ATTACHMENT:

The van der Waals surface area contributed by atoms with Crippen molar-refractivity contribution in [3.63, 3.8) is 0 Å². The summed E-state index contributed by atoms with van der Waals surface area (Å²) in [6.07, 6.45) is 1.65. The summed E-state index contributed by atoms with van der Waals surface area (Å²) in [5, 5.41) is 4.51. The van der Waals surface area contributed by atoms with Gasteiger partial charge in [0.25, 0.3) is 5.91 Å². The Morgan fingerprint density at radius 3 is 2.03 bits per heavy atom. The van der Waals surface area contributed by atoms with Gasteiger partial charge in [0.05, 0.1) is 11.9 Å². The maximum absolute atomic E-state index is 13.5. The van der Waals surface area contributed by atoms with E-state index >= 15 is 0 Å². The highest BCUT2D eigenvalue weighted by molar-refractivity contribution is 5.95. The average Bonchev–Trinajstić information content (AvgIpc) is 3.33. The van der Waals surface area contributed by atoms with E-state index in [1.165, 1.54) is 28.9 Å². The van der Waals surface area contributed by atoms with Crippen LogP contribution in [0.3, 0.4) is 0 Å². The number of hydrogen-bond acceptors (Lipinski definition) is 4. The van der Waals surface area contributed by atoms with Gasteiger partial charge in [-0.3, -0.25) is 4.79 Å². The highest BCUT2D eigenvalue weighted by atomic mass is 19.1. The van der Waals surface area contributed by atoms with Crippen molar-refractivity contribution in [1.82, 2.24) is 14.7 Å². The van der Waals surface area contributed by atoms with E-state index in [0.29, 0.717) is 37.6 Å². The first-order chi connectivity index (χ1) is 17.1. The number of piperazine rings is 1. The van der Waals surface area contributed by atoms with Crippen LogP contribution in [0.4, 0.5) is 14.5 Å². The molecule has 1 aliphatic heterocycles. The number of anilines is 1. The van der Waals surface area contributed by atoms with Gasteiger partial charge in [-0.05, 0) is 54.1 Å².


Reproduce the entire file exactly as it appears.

The van der Waals surface area contributed by atoms with Crippen molar-refractivity contribution in [3.63, 3.8) is 0 Å². The summed E-state index contributed by atoms with van der Waals surface area (Å²) in [6.07, 6.45) is 1.65. The summed E-state index contributed by atoms with van der Waals surface area (Å²) in [5, 5.41) is 4.51. The van der Waals surface area contributed by atoms with Gasteiger partial charge in [0.25, 0.3) is 5.91 Å². The Morgan fingerprint density at radius 3 is 2.03 bits per heavy atom. The van der Waals surface area contributed by atoms with Gasteiger partial charge in [0.05, 0.1) is 11.9 Å². The maximum absolute atomic E-state index is 13.5. The van der Waals surface area contributed by atoms with E-state index >= 15 is 0 Å². The highest BCUT2D eigenvalue weighted by molar-refractivity contribution is 5.95. The average Bonchev–Trinajstić information content (AvgIpc) is 3.33. The van der Waals surface area contributed by atoms with E-state index in [1.165, 1.54) is 28.9 Å². The van der Waals surface area contributed by atoms with Crippen LogP contribution in [0.3, 0.4) is 0 Å². The number of hydrogen-bond acceptors (Lipinski definition) is 4. The van der Waals surface area contributed by atoms with Gasteiger partial charge in [-0.3, -0.25) is 4.79 Å². The highest BCUT2D eigenvalue weighted by atomic mass is 19.1. The van der Waals surface area contributed by atoms with Crippen molar-refractivity contribution in [1.82, 2.24) is 14.7 Å². The van der Waals surface area contributed by atoms with E-state index in [0.29, 0.717) is 37.6 Å². The first-order chi connectivity index (χ1) is 17.1. The number of piperazine rings is 1. The van der Waals surface area contributed by atoms with Crippen LogP contribution in [0.4, 0.5) is 14.5 Å². The molecule has 1 aliphatic heterocycles. The number of anilines is 1. The van der Waals surface area contributed by atoms with Gasteiger partial charge in [-0.05, 0) is 54.1 Å².